clock menu more-arrow no yes mobile

Filed under:

Gov. Rick Scott Vetoes SB 374, Puts USF Back On Path To Preeminent Status

But there’s also some downsides here for the state and its universities.

Gov. Rick Scott Announces Florida Tourism Numbers Photo by Joe Raedle/Getty Images

Yesterday Governor Rick Scott vetoed SB 374, a conforming bill that would have overhauled higher education funding for Florida residents and state institutions. That bill included the changes made at the last minute without public debate which “moved the goalposts” and denied USF an opportunity at preeminent status to which it was already on track.

Preeminent status comes with a pool of $48 million in funding for qualifying institutions. Right now there are only two universities that qualify, Florida and Florida State. Because of this veto, USF will become the third preeminent school next fiscal year, and would share in this funding equally.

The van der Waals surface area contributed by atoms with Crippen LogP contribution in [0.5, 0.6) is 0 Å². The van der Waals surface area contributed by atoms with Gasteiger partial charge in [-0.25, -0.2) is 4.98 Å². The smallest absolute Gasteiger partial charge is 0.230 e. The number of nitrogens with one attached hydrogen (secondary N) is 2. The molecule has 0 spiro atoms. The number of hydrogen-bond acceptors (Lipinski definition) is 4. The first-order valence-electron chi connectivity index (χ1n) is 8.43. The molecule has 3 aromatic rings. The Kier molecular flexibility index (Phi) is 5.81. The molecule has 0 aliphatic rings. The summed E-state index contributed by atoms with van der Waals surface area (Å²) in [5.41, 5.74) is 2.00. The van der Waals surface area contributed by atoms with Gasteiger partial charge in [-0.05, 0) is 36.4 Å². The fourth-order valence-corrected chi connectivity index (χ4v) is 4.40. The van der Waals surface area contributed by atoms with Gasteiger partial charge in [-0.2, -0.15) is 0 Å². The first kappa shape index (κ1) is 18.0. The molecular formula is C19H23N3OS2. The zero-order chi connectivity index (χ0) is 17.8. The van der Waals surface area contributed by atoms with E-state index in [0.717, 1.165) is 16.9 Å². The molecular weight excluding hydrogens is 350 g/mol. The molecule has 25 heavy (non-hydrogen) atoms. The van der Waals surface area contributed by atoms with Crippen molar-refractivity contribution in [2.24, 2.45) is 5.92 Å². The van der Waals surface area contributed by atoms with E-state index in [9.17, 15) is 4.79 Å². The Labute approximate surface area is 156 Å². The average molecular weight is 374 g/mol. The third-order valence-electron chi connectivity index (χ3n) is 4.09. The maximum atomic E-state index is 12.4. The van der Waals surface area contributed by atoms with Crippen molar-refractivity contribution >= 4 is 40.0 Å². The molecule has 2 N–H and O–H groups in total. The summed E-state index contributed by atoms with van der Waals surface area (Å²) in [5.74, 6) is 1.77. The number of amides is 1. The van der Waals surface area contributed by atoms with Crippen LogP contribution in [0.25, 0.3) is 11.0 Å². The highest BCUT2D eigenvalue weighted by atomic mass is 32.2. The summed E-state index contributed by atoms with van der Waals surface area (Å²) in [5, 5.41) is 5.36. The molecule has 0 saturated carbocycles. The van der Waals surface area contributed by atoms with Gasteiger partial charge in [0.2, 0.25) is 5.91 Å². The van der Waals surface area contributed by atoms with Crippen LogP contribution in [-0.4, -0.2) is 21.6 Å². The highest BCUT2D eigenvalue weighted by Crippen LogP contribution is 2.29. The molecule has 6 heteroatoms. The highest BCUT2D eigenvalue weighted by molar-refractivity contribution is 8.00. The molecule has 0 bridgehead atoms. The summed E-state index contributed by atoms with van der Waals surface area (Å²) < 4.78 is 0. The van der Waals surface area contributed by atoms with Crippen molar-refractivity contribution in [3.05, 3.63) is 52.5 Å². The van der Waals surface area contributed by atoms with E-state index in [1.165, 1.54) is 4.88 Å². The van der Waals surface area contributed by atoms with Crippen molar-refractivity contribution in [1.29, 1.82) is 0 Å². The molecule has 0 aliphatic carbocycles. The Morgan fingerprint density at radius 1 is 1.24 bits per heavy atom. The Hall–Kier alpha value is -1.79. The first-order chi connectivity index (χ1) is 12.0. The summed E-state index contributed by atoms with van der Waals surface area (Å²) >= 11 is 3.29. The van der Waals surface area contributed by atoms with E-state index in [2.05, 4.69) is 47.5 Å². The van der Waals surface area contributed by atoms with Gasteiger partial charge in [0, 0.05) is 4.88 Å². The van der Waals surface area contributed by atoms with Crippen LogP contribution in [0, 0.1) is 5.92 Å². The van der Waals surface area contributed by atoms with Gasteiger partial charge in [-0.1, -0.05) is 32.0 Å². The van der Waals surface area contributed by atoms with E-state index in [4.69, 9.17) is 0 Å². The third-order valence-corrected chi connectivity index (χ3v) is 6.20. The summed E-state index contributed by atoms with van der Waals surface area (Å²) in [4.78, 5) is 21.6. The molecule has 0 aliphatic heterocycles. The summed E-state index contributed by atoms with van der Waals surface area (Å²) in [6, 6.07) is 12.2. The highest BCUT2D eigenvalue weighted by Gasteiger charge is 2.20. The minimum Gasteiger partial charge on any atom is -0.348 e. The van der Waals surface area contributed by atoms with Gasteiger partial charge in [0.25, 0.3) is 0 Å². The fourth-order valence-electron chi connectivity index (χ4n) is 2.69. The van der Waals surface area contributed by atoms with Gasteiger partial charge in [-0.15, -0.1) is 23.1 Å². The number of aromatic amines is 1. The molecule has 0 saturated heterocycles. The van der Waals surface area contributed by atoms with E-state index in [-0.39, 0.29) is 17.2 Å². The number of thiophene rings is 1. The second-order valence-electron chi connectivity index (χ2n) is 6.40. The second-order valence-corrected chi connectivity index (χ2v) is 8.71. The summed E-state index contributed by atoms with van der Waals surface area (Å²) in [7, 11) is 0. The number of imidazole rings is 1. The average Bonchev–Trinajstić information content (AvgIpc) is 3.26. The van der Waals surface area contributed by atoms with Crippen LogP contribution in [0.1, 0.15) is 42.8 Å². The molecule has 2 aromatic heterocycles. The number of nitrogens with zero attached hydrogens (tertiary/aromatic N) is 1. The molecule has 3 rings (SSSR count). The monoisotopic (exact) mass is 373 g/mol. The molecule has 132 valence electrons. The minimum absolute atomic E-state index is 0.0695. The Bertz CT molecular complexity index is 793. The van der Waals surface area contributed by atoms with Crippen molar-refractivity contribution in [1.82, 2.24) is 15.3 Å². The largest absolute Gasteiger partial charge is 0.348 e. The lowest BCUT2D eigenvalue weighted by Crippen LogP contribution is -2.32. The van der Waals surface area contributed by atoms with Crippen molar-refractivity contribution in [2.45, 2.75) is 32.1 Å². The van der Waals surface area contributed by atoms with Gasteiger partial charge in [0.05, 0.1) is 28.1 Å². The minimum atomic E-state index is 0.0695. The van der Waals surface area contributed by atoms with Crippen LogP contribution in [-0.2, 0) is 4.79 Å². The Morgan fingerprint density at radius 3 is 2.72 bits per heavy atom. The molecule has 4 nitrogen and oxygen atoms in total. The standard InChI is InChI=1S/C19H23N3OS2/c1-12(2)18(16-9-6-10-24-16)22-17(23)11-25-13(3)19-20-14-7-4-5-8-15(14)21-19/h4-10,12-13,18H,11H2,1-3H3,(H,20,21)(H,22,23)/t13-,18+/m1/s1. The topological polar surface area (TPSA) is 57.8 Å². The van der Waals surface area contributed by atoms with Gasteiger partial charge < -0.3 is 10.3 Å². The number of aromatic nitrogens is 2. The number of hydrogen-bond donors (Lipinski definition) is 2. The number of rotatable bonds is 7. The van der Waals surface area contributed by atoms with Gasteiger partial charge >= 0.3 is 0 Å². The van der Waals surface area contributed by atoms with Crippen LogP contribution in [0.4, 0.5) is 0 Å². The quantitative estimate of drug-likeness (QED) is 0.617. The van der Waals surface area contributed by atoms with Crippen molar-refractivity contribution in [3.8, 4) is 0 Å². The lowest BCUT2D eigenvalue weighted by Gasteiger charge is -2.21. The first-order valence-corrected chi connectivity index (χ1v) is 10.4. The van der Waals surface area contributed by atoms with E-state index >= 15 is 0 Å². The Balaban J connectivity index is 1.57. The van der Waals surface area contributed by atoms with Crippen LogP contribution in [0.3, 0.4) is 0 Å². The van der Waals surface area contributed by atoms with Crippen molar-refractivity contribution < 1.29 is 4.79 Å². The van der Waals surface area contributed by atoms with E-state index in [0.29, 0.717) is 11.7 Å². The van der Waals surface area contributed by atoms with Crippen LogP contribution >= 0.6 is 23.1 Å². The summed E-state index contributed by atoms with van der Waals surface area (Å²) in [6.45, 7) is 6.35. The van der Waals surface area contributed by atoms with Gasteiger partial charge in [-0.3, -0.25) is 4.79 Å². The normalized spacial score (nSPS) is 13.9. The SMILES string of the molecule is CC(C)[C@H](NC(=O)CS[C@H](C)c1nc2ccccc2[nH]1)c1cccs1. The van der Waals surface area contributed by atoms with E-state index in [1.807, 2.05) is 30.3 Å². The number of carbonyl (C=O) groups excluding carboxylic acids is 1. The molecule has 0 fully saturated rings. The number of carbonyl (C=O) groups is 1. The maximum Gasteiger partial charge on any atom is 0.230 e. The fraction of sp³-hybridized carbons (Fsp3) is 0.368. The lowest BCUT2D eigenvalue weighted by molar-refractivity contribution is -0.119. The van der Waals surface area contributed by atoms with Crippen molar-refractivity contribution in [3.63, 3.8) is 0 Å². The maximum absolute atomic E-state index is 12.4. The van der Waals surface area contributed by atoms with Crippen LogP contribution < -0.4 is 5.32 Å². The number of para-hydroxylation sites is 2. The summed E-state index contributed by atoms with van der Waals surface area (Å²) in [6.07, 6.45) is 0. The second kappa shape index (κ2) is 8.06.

So hooray, USF! Right? Well, let’s not spike the football.

There are still questions about whether the expansion of Bright Futures will happen. The bill took the program back to a 100% scholarship for high-achieving students, and threw in $300 for books a semester as well as funded some summer classes. The money is allocated in the actual budget, but the language points to SB 374 as to how to spend it. Since that’s been vetoed... what happens now?

Same thing with the First Generation Matching Grant Program: the match of private gifts goes from 1:1 to 2:1 to help more first-in-their-family low-income students attend college. That allows more people to access college. This is a good thing.

A list of some of what SB 374 did is here. And though the caveats thrown in at the last minute to harm USF’s path to preeminence were harmful, the bill as a whole has a lot of good public policy, some of which now falls by the wayside.

A World Class Faculty and Scholar program is something desperately wanted by all state institutions to increase their academic profile. That money is still in the budget... but what happens to it now?

Also now more community colleges can continue to offer four-year degrees, as St. Pete College does already. How does that effect schools like USF? Good thing or a bad thing?

So don’t expect USF to be super-excited about this publicly. Preeminent status and the funding that comes with it was a huge priority for Fowler Avenue, but there are downsides to this veto as well.

You might be waiting for that video of Judy Genshaft celebrating about this for awhile. So we’ll leave you with our favorite gif of her instead.